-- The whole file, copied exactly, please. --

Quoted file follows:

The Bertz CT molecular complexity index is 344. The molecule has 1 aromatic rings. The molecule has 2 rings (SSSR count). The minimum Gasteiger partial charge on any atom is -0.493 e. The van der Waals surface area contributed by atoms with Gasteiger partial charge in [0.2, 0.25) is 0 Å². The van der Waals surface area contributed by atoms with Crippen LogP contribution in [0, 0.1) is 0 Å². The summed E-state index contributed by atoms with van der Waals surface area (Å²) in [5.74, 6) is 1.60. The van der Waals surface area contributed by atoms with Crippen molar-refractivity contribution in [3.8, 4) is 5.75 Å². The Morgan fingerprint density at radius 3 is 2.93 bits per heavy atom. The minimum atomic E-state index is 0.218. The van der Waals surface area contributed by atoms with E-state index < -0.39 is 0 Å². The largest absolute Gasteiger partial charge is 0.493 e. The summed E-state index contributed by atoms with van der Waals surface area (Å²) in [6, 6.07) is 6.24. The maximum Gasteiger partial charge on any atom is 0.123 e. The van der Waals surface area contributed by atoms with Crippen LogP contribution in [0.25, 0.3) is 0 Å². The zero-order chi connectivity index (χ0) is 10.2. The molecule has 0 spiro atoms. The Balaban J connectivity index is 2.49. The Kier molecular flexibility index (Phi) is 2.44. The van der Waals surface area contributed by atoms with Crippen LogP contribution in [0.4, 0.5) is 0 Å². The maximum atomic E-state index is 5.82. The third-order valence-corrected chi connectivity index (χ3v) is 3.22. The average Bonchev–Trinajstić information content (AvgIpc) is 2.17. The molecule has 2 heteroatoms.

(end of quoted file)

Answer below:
The Bertz CT molecular complexity index is 344. The molecule has 1 aromatic rings. The molecule has 2 rings (SSSR count). The minimum Gasteiger partial charge on any atom is -0.493 e. The van der Waals surface area contributed by atoms with Gasteiger partial charge in [0.2, 0.25) is 0 Å². The van der Waals surface area contributed by atoms with Crippen LogP contribution in [0, 0.1) is 0 Å². The summed E-state index contributed by atoms with van der Waals surface area (Å²) in [5.74, 6) is 1.60. The van der Waals surface area contributed by atoms with Crippen molar-refractivity contribution in [3.8, 4) is 5.75 Å². The Morgan fingerprint density at radius 3 is 2.93 bits per heavy atom. The minimum atomic E-state index is 0.218. The van der Waals surface area contributed by atoms with E-state index < -0.39 is 0 Å². The largest absolute Gasteiger partial charge is 0.493 e. The summed E-state index contributed by atoms with van der Waals surface area (Å²) in [6, 6.07) is 6.24. The maximum Gasteiger partial charge on any atom is 0.123 e. The van der Waals surface area contributed by atoms with Crippen LogP contribution in [0.25, 0.3) is 0 Å². The zero-order chi connectivity index (χ0) is 10.2. The molecule has 0 spiro atoms. The Balaban J connectivity index is 2.49. The Kier molecular flexibility index (Phi) is 2.44. The van der Waals surface area contributed by atoms with Crippen LogP contribution in [0.4, 0.5) is 0 Å². The maximum atomic E-state index is 5.82. The third-order valence-corrected chi connectivity index (χ3v) is 3.22. The average Bonchev–Trinajstić information content (AvgIpc) is 2.17. The molecule has 2 heteroatoms.